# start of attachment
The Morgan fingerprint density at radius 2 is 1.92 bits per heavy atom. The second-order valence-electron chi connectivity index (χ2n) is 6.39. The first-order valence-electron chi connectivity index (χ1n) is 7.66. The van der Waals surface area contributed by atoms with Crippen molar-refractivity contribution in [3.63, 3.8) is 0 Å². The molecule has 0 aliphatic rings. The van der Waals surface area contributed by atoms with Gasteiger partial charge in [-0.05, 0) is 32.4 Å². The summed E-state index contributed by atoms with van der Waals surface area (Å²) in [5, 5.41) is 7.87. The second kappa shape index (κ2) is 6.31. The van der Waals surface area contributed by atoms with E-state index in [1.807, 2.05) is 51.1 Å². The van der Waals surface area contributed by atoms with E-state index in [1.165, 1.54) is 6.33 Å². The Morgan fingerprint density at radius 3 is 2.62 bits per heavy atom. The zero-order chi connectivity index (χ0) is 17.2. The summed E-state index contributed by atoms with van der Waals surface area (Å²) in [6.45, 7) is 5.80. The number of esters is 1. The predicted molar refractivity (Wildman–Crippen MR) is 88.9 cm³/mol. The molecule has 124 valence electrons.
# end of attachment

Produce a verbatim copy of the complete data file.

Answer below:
The Morgan fingerprint density at radius 2 is 1.92 bits per heavy atom. The second-order valence-electron chi connectivity index (χ2n) is 6.39. The first-order valence-electron chi connectivity index (χ1n) is 7.66. The van der Waals surface area contributed by atoms with Crippen molar-refractivity contribution in [3.63, 3.8) is 0 Å². The molecule has 0 aliphatic rings. The van der Waals surface area contributed by atoms with Gasteiger partial charge in [-0.05, 0) is 32.4 Å². The summed E-state index contributed by atoms with van der Waals surface area (Å²) in [5, 5.41) is 7.87. The second kappa shape index (κ2) is 6.31. The van der Waals surface area contributed by atoms with E-state index in [1.807, 2.05) is 51.1 Å². The van der Waals surface area contributed by atoms with E-state index in [1.165, 1.54) is 6.33 Å². The Morgan fingerprint density at radius 3 is 2.62 bits per heavy atom. The zero-order chi connectivity index (χ0) is 17.2. The summed E-state index contributed by atoms with van der Waals surface area (Å²) in [6.45, 7) is 5.80. The number of esters is 1. The predicted molar refractivity (Wildman–Crippen MR) is 88.9 cm³/mol. The molecule has 124 valence electrons.